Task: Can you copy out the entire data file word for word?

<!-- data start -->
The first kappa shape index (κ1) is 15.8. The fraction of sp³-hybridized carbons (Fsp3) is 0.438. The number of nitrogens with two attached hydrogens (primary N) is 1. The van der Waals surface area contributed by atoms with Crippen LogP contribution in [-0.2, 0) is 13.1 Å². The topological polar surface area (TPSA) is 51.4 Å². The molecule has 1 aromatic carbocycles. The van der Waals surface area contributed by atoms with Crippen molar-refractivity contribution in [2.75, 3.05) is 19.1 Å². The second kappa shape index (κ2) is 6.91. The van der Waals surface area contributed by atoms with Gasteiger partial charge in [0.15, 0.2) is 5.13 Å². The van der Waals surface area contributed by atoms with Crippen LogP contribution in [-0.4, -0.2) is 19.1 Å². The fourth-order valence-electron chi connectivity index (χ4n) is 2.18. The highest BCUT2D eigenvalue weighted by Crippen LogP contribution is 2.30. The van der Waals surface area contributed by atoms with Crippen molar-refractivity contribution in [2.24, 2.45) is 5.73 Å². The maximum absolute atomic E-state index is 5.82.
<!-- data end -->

The first kappa shape index (κ1) is 15.8. The fraction of sp³-hybridized carbons (Fsp3) is 0.438. The number of nitrogens with two attached hydrogens (primary N) is 1. The van der Waals surface area contributed by atoms with Crippen LogP contribution in [-0.2, 0) is 13.1 Å². The topological polar surface area (TPSA) is 51.4 Å². The molecule has 1 aromatic carbocycles. The van der Waals surface area contributed by atoms with Crippen molar-refractivity contribution in [2.75, 3.05) is 19.1 Å². The second kappa shape index (κ2) is 6.91. The van der Waals surface area contributed by atoms with Gasteiger partial charge in [0.15, 0.2) is 5.13 Å². The van der Waals surface area contributed by atoms with Crippen LogP contribution in [-0.4, -0.2) is 19.1 Å². The fourth-order valence-electron chi connectivity index (χ4n) is 2.18. The highest BCUT2D eigenvalue weighted by Crippen LogP contribution is 2.30. The van der Waals surface area contributed by atoms with Crippen molar-refractivity contribution in [2.24, 2.45) is 5.73 Å². The maximum absolute atomic E-state index is 5.82.